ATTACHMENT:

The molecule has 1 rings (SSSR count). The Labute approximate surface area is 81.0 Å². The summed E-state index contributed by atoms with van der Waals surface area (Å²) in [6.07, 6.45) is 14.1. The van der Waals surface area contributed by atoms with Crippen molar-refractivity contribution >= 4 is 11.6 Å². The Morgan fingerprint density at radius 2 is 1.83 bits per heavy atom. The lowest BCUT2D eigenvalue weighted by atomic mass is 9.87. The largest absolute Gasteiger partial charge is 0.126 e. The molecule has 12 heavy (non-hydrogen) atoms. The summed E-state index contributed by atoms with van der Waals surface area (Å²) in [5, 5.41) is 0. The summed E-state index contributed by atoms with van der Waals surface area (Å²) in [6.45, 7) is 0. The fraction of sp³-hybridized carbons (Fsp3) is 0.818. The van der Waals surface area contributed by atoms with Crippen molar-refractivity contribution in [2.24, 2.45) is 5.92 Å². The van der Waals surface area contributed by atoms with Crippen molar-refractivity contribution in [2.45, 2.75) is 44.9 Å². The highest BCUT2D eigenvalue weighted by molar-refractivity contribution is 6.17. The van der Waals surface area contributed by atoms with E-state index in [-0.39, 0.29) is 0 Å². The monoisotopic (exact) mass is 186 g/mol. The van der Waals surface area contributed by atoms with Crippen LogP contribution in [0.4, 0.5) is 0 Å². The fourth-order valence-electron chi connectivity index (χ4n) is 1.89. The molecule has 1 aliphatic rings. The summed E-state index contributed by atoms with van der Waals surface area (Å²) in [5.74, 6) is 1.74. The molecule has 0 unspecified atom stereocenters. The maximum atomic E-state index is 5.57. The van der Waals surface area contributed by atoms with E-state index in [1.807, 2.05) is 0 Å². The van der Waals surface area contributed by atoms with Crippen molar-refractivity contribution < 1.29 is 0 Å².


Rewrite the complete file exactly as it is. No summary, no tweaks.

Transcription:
The molecule has 1 rings (SSSR count). The Labute approximate surface area is 81.0 Å². The summed E-state index contributed by atoms with van der Waals surface area (Å²) in [6.07, 6.45) is 14.1. The van der Waals surface area contributed by atoms with Crippen molar-refractivity contribution >= 4 is 11.6 Å². The Morgan fingerprint density at radius 2 is 1.83 bits per heavy atom. The lowest BCUT2D eigenvalue weighted by atomic mass is 9.87. The largest absolute Gasteiger partial charge is 0.126 e. The molecule has 12 heavy (non-hydrogen) atoms. The summed E-state index contributed by atoms with van der Waals surface area (Å²) in [5, 5.41) is 0. The summed E-state index contributed by atoms with van der Waals surface area (Å²) in [6.45, 7) is 0. The fraction of sp³-hybridized carbons (Fsp3) is 0.818. The van der Waals surface area contributed by atoms with Crippen molar-refractivity contribution in [2.24, 2.45) is 5.92 Å². The van der Waals surface area contributed by atoms with Crippen molar-refractivity contribution in [2.45, 2.75) is 44.9 Å². The highest BCUT2D eigenvalue weighted by molar-refractivity contribution is 6.17. The van der Waals surface area contributed by atoms with E-state index in [-0.39, 0.29) is 0 Å². The monoisotopic (exact) mass is 186 g/mol. The van der Waals surface area contributed by atoms with Crippen LogP contribution in [0.4, 0.5) is 0 Å². The fourth-order valence-electron chi connectivity index (χ4n) is 1.89. The molecule has 1 aliphatic rings. The summed E-state index contributed by atoms with van der Waals surface area (Å²) in [5.74, 6) is 1.74. The molecule has 0 unspecified atom stereocenters. The maximum atomic E-state index is 5.57. The van der Waals surface area contributed by atoms with E-state index in [1.807, 2.05) is 0 Å². The van der Waals surface area contributed by atoms with Crippen molar-refractivity contribution < 1.29 is 0 Å².